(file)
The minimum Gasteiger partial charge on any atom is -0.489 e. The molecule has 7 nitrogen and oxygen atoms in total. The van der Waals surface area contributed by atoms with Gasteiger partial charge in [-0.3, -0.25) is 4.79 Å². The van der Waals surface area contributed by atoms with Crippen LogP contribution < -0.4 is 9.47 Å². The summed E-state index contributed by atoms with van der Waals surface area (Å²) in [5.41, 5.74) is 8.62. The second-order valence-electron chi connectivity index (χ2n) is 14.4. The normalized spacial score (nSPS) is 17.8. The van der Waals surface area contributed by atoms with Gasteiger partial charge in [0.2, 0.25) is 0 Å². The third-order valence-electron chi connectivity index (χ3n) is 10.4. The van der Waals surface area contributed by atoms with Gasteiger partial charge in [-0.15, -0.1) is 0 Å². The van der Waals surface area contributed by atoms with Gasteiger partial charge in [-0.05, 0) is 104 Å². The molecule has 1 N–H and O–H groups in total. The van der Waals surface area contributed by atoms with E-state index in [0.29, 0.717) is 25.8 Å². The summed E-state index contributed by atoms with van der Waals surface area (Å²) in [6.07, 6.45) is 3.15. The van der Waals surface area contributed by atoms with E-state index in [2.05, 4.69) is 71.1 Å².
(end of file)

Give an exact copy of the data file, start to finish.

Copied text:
The minimum Gasteiger partial charge on any atom is -0.489 e. The molecule has 7 nitrogen and oxygen atoms in total. The van der Waals surface area contributed by atoms with Gasteiger partial charge in [-0.3, -0.25) is 4.79 Å². The van der Waals surface area contributed by atoms with Crippen LogP contribution < -0.4 is 9.47 Å². The summed E-state index contributed by atoms with van der Waals surface area (Å²) in [5.41, 5.74) is 8.62. The second-order valence-electron chi connectivity index (χ2n) is 14.4. The normalized spacial score (nSPS) is 17.8. The van der Waals surface area contributed by atoms with Gasteiger partial charge in [0.2, 0.25) is 0 Å². The third-order valence-electron chi connectivity index (χ3n) is 10.4. The van der Waals surface area contributed by atoms with Gasteiger partial charge in [-0.15, -0.1) is 0 Å². The van der Waals surface area contributed by atoms with Gasteiger partial charge in [-0.05, 0) is 104 Å². The molecule has 1 N–H and O–H groups in total. The van der Waals surface area contributed by atoms with E-state index in [0.29, 0.717) is 25.8 Å². The summed E-state index contributed by atoms with van der Waals surface area (Å²) in [6.07, 6.45) is 3.15. The van der Waals surface area contributed by atoms with E-state index in [2.05, 4.69) is 71.1 Å².